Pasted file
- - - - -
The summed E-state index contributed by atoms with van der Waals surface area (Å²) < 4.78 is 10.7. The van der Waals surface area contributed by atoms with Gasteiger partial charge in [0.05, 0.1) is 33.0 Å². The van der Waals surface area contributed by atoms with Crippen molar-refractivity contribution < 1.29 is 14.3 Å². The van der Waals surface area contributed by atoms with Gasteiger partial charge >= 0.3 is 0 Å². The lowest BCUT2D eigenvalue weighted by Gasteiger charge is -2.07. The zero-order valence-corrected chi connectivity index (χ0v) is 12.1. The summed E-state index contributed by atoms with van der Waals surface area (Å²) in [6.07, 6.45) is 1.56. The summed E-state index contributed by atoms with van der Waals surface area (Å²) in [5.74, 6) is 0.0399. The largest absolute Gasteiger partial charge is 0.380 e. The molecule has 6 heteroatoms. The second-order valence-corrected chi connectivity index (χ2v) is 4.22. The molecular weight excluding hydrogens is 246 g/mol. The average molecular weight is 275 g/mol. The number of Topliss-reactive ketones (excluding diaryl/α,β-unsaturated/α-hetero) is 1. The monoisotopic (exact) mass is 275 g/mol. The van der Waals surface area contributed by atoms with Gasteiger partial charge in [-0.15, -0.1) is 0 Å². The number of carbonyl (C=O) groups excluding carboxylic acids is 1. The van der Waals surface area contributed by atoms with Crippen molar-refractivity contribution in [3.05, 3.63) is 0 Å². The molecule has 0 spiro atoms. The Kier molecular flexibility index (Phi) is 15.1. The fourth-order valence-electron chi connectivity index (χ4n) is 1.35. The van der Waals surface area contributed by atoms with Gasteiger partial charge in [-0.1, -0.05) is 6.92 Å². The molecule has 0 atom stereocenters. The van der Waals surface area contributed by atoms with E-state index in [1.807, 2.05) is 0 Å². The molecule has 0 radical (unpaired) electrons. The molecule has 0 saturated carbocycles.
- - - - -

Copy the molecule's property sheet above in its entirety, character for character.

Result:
The summed E-state index contributed by atoms with van der Waals surface area (Å²) < 4.78 is 10.7. The van der Waals surface area contributed by atoms with Gasteiger partial charge in [0.05, 0.1) is 33.0 Å². The van der Waals surface area contributed by atoms with Crippen molar-refractivity contribution < 1.29 is 14.3 Å². The van der Waals surface area contributed by atoms with Gasteiger partial charge >= 0.3 is 0 Å². The lowest BCUT2D eigenvalue weighted by Gasteiger charge is -2.07. The zero-order valence-corrected chi connectivity index (χ0v) is 12.1. The summed E-state index contributed by atoms with van der Waals surface area (Å²) in [6.07, 6.45) is 1.56. The summed E-state index contributed by atoms with van der Waals surface area (Å²) in [5.74, 6) is 0.0399. The largest absolute Gasteiger partial charge is 0.380 e. The molecule has 6 heteroatoms. The second-order valence-corrected chi connectivity index (χ2v) is 4.22. The molecular weight excluding hydrogens is 246 g/mol. The average molecular weight is 275 g/mol. The number of Topliss-reactive ketones (excluding diaryl/α,β-unsaturated/α-hetero) is 1. The monoisotopic (exact) mass is 275 g/mol. The van der Waals surface area contributed by atoms with Gasteiger partial charge in [-0.15, -0.1) is 0 Å². The number of carbonyl (C=O) groups excluding carboxylic acids is 1. The van der Waals surface area contributed by atoms with Crippen molar-refractivity contribution in [3.05, 3.63) is 0 Å². The molecule has 0 spiro atoms. The Kier molecular flexibility index (Phi) is 15.1. The fourth-order valence-electron chi connectivity index (χ4n) is 1.35. The van der Waals surface area contributed by atoms with Gasteiger partial charge in [-0.1, -0.05) is 6.92 Å². The molecule has 0 atom stereocenters. The van der Waals surface area contributed by atoms with E-state index in [1.807, 2.05) is 0 Å². The molecule has 0 radical (unpaired) electrons. The molecule has 0 saturated carbocycles.